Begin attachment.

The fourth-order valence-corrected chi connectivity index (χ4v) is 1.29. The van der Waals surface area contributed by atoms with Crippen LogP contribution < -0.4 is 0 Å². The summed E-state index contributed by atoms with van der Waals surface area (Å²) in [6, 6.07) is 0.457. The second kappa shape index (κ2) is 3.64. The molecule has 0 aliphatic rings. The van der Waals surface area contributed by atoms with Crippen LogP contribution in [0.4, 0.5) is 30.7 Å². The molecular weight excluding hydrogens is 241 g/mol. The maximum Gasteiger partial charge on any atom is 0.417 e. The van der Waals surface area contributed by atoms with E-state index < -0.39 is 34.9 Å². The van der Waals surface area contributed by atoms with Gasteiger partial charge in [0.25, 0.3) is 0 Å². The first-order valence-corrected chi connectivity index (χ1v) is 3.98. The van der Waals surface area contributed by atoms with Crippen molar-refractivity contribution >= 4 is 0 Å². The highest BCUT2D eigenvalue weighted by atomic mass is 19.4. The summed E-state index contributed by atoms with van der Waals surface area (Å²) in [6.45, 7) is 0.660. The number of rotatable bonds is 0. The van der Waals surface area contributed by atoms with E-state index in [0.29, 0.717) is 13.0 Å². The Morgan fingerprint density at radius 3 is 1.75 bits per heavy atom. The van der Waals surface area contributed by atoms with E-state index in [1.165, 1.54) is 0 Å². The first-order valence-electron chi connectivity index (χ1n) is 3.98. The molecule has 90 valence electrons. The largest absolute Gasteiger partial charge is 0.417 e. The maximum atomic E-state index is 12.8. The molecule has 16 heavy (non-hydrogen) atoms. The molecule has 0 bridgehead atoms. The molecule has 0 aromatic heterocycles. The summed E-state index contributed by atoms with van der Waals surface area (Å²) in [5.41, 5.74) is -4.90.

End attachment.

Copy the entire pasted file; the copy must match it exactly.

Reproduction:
The fourth-order valence-corrected chi connectivity index (χ4v) is 1.29. The van der Waals surface area contributed by atoms with Crippen LogP contribution < -0.4 is 0 Å². The summed E-state index contributed by atoms with van der Waals surface area (Å²) in [6, 6.07) is 0.457. The second kappa shape index (κ2) is 3.64. The molecule has 0 aliphatic rings. The van der Waals surface area contributed by atoms with Crippen LogP contribution in [0.4, 0.5) is 30.7 Å². The molecular weight excluding hydrogens is 241 g/mol. The maximum Gasteiger partial charge on any atom is 0.417 e. The van der Waals surface area contributed by atoms with E-state index < -0.39 is 34.9 Å². The van der Waals surface area contributed by atoms with Gasteiger partial charge in [0.25, 0.3) is 0 Å². The first-order valence-corrected chi connectivity index (χ1v) is 3.98. The van der Waals surface area contributed by atoms with Crippen molar-refractivity contribution >= 4 is 0 Å². The highest BCUT2D eigenvalue weighted by atomic mass is 19.4. The summed E-state index contributed by atoms with van der Waals surface area (Å²) in [6.45, 7) is 0.660. The number of rotatable bonds is 0. The van der Waals surface area contributed by atoms with E-state index in [0.29, 0.717) is 13.0 Å². The Morgan fingerprint density at radius 3 is 1.75 bits per heavy atom. The van der Waals surface area contributed by atoms with E-state index in [1.165, 1.54) is 0 Å². The first-order valence-electron chi connectivity index (χ1n) is 3.98. The molecule has 90 valence electrons. The largest absolute Gasteiger partial charge is 0.417 e. The maximum atomic E-state index is 12.8. The molecule has 16 heavy (non-hydrogen) atoms. The molecule has 0 bridgehead atoms. The molecule has 0 aromatic heterocycles. The summed E-state index contributed by atoms with van der Waals surface area (Å²) in [5.41, 5.74) is -4.90.